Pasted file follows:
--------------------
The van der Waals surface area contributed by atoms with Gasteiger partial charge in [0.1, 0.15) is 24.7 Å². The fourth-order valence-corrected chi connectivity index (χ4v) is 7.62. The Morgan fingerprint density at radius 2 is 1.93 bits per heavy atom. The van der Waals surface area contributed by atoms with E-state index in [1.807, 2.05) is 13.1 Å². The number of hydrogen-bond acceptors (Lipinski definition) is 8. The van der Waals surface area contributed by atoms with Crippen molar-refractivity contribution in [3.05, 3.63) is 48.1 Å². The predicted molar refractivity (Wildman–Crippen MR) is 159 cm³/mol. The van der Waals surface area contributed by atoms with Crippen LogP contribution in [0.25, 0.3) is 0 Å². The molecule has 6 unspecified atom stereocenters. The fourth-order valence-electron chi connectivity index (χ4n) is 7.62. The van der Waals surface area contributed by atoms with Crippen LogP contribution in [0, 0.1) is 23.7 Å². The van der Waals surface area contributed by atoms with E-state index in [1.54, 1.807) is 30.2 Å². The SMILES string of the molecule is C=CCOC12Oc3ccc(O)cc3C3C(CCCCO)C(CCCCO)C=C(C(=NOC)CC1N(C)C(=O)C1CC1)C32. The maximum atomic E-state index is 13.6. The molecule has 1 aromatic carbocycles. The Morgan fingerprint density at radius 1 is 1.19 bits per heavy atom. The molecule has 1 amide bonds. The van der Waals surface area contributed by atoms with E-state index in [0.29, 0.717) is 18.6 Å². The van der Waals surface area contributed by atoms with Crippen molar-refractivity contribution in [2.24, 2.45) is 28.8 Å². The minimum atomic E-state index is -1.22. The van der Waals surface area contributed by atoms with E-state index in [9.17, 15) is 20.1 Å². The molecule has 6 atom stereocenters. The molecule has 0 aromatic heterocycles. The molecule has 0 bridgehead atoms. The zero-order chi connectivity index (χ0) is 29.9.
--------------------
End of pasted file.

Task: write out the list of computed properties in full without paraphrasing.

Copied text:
The van der Waals surface area contributed by atoms with Gasteiger partial charge in [0.1, 0.15) is 24.7 Å². The fourth-order valence-corrected chi connectivity index (χ4v) is 7.62. The Morgan fingerprint density at radius 2 is 1.93 bits per heavy atom. The van der Waals surface area contributed by atoms with E-state index in [1.807, 2.05) is 13.1 Å². The number of hydrogen-bond acceptors (Lipinski definition) is 8. The van der Waals surface area contributed by atoms with Crippen molar-refractivity contribution in [3.05, 3.63) is 48.1 Å². The predicted molar refractivity (Wildman–Crippen MR) is 159 cm³/mol. The van der Waals surface area contributed by atoms with Crippen LogP contribution in [0.25, 0.3) is 0 Å². The molecule has 6 unspecified atom stereocenters. The fourth-order valence-electron chi connectivity index (χ4n) is 7.62. The van der Waals surface area contributed by atoms with Crippen LogP contribution in [0, 0.1) is 23.7 Å². The van der Waals surface area contributed by atoms with E-state index in [1.54, 1.807) is 30.2 Å². The SMILES string of the molecule is C=CCOC12Oc3ccc(O)cc3C3C(CCCCO)C(CCCCO)C=C(C(=NOC)CC1N(C)C(=O)C1CC1)C32. The maximum atomic E-state index is 13.6. The molecule has 1 aromatic carbocycles. The Morgan fingerprint density at radius 1 is 1.19 bits per heavy atom. The molecule has 1 amide bonds. The van der Waals surface area contributed by atoms with E-state index in [0.29, 0.717) is 18.6 Å². The van der Waals surface area contributed by atoms with Crippen molar-refractivity contribution in [2.24, 2.45) is 28.8 Å². The minimum atomic E-state index is -1.22. The van der Waals surface area contributed by atoms with E-state index in [9.17, 15) is 20.1 Å². The molecule has 6 atom stereocenters. The molecule has 0 aromatic heterocycles. The molecule has 0 bridgehead atoms. The zero-order chi connectivity index (χ0) is 29.9.